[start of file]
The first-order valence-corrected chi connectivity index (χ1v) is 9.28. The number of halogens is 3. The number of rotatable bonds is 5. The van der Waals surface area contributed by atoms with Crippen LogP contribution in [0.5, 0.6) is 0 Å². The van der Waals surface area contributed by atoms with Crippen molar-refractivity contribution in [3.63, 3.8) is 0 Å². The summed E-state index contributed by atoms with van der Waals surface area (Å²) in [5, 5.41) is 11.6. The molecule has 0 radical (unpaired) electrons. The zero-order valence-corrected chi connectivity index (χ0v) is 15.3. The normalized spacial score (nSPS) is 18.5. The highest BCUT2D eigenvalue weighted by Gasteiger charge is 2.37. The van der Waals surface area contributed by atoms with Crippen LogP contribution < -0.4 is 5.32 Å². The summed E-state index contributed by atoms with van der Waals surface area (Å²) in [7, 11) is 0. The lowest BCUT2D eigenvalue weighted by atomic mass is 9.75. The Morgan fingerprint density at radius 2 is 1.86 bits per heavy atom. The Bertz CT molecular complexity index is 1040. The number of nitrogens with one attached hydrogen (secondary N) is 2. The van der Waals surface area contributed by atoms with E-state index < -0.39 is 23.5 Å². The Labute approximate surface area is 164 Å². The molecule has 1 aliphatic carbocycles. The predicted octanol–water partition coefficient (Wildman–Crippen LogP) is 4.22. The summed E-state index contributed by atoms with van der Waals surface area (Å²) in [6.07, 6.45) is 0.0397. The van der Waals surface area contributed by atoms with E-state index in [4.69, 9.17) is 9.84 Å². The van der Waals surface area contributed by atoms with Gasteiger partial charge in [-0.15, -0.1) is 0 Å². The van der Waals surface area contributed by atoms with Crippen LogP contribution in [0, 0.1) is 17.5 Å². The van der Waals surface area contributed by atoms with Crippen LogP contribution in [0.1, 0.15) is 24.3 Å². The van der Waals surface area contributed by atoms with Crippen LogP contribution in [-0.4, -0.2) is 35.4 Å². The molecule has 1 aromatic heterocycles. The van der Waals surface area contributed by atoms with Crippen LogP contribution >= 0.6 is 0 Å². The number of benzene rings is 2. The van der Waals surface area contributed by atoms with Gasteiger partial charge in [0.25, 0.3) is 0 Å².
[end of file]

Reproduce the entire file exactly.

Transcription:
The first-order valence-corrected chi connectivity index (χ1v) is 9.28. The number of halogens is 3. The number of rotatable bonds is 5. The van der Waals surface area contributed by atoms with Crippen LogP contribution in [0.5, 0.6) is 0 Å². The van der Waals surface area contributed by atoms with Crippen molar-refractivity contribution in [3.63, 3.8) is 0 Å². The summed E-state index contributed by atoms with van der Waals surface area (Å²) in [5, 5.41) is 11.6. The molecule has 0 radical (unpaired) electrons. The zero-order valence-corrected chi connectivity index (χ0v) is 15.3. The normalized spacial score (nSPS) is 18.5. The highest BCUT2D eigenvalue weighted by Gasteiger charge is 2.37. The van der Waals surface area contributed by atoms with Crippen LogP contribution < -0.4 is 5.32 Å². The summed E-state index contributed by atoms with van der Waals surface area (Å²) in [7, 11) is 0. The lowest BCUT2D eigenvalue weighted by atomic mass is 9.75. The Morgan fingerprint density at radius 2 is 1.86 bits per heavy atom. The Bertz CT molecular complexity index is 1040. The number of nitrogens with one attached hydrogen (secondary N) is 2. The van der Waals surface area contributed by atoms with E-state index < -0.39 is 23.5 Å². The Labute approximate surface area is 164 Å². The molecule has 1 aliphatic carbocycles. The predicted octanol–water partition coefficient (Wildman–Crippen LogP) is 4.22. The summed E-state index contributed by atoms with van der Waals surface area (Å²) in [6.07, 6.45) is 0.0397. The van der Waals surface area contributed by atoms with E-state index in [4.69, 9.17) is 9.84 Å². The van der Waals surface area contributed by atoms with Gasteiger partial charge in [-0.15, -0.1) is 0 Å². The van der Waals surface area contributed by atoms with Crippen LogP contribution in [0, 0.1) is 17.5 Å². The van der Waals surface area contributed by atoms with Crippen LogP contribution in [0.1, 0.15) is 24.3 Å². The van der Waals surface area contributed by atoms with Crippen LogP contribution in [-0.4, -0.2) is 35.4 Å². The molecule has 1 aromatic heterocycles. The van der Waals surface area contributed by atoms with Crippen LogP contribution >= 0.6 is 0 Å². The number of benzene rings is 2. The van der Waals surface area contributed by atoms with Gasteiger partial charge in [0.25, 0.3) is 0 Å².